const routes: Route[] = [
  {
    path: '/',
    component: 'lit-component',
    action: async () => {
      ...
    },
  }
]
Enter fullscreen mode Exit fullscreen mode

This action function can receive a context and commands as parameters:

import { Commands, Context } from '@vaadin/router';

const routes: Route[] = [
  {
    path: '/',
    component: 'lit-component',
    action: async (context: Context, commands: Commands) => {
      ...
    },
  }
]
Enter fullscreen mode Exit fullscreen mode

Let's describe the context parameter and its properties:

Property Type Description
context.pathname string The pathname being resolved
context.search string The search query string
context.hash string The hash string
context.params IndexedParams The route parameters object
context.route Route The route that is currently being rendered
context.next() function Function asynchronously getting the next route contents. Result: Promise<ActionResult>

On other hand, the commands parameter contains a helper object with the following methods:

Action Result Type Description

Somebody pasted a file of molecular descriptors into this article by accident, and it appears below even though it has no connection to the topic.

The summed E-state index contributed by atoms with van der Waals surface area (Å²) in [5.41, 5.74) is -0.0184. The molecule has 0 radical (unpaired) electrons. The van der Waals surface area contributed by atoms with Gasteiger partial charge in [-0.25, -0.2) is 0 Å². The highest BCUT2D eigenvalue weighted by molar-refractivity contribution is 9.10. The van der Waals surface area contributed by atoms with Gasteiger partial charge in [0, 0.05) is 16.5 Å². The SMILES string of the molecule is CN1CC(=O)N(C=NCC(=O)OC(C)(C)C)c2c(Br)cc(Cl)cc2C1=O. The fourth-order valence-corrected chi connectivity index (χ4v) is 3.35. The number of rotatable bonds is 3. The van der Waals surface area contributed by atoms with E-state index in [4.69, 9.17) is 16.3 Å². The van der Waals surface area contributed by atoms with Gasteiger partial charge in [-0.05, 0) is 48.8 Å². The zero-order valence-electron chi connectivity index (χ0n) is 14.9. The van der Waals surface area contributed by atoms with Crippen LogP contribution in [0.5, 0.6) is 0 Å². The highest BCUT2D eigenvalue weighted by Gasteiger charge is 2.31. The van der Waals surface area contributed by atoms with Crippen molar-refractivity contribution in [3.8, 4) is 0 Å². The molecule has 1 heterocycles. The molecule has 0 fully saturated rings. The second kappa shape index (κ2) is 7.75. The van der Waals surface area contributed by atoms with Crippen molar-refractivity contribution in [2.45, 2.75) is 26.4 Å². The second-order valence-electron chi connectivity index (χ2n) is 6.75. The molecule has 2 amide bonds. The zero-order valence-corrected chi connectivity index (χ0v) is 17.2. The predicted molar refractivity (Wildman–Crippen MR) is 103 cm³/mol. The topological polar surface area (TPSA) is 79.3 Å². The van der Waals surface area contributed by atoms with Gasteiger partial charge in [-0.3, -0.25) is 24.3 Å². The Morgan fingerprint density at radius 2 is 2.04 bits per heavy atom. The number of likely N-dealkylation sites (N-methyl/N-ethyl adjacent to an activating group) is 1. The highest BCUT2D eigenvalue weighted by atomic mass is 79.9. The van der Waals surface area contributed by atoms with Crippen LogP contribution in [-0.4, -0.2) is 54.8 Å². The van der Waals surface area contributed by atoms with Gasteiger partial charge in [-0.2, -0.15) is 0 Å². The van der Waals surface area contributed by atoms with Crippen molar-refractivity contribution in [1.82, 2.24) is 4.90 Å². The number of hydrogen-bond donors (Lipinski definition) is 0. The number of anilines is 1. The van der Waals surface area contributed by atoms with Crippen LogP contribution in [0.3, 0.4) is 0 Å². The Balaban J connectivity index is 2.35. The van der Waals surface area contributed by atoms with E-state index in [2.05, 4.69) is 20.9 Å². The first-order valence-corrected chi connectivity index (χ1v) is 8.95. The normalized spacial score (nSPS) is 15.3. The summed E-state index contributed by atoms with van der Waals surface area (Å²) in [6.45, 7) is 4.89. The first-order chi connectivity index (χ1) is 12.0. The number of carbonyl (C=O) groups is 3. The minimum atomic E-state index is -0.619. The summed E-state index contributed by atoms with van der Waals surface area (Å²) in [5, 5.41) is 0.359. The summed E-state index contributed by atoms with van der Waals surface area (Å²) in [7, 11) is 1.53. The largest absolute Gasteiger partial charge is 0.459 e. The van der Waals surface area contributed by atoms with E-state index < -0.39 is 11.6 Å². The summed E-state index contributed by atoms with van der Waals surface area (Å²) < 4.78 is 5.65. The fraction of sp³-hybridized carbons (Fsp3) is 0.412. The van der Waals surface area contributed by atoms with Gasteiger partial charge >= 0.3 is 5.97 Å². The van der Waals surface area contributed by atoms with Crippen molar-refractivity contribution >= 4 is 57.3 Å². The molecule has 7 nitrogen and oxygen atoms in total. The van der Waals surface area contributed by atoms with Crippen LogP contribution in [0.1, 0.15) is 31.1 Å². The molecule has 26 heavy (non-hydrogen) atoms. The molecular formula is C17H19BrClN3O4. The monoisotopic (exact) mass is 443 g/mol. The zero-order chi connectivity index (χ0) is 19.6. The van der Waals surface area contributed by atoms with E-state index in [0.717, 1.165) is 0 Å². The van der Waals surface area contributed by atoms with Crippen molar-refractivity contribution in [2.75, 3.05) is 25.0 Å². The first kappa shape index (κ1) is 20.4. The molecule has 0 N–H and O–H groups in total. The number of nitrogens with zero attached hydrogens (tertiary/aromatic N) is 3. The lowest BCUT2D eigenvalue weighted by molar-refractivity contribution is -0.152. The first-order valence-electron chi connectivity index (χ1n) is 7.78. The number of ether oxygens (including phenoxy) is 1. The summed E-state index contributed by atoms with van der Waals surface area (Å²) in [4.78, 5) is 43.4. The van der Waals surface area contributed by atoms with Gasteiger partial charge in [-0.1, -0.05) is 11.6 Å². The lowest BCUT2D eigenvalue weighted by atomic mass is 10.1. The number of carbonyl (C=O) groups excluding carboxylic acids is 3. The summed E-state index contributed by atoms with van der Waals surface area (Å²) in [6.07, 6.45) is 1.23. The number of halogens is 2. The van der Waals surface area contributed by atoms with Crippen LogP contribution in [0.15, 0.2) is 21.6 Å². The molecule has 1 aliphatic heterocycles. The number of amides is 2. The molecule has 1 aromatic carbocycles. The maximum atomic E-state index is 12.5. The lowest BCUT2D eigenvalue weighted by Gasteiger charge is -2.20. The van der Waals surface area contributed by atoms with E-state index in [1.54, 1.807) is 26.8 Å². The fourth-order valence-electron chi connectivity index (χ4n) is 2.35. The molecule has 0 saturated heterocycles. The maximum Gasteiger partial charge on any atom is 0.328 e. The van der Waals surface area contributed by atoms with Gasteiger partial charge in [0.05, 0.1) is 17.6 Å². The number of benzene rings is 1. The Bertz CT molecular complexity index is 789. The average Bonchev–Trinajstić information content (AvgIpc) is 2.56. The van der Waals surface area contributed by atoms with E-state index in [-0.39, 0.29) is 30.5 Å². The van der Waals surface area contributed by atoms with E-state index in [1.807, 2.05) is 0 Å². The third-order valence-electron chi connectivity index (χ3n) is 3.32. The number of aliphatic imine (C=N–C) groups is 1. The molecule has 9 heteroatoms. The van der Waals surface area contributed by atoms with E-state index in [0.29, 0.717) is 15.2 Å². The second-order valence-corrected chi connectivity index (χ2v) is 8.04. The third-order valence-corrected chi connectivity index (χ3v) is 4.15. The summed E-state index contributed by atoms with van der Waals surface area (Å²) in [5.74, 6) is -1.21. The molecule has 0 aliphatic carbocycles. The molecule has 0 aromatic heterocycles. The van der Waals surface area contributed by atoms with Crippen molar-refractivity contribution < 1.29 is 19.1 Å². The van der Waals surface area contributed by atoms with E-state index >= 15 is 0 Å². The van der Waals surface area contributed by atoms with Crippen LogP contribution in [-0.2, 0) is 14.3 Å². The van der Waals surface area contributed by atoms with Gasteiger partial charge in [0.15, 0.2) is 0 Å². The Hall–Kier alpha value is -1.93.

commands.redirect('/path') RedirectResult Create and return a redirect command
commands.prevent() PreventResult Create and return a prevent command
commands.component('tag-name') ComponentResult Create and return a new HTMLElement that will be rendered into the router outlet

Implementing Route Guards

Before implementing the route guards, let's define the following structure:

|- src/
    |- about/
    |- blog/
    |- admin/
    |- analytics/
    |- shared/
        |- auth/
Enter fullscreen mode Exit fullscreen mode

Now we can consider two approaches for its implementation:

A class-based solution

If you have an Object-Oriented(OO) background like me, you can think of implementing a class model that can be easy to extend and maintain in the future.

Let's start with the AuthorizationService class definition. Create the following file shared/auth/authorization-service.ts, and add these lines of code:

// authorization-service.ts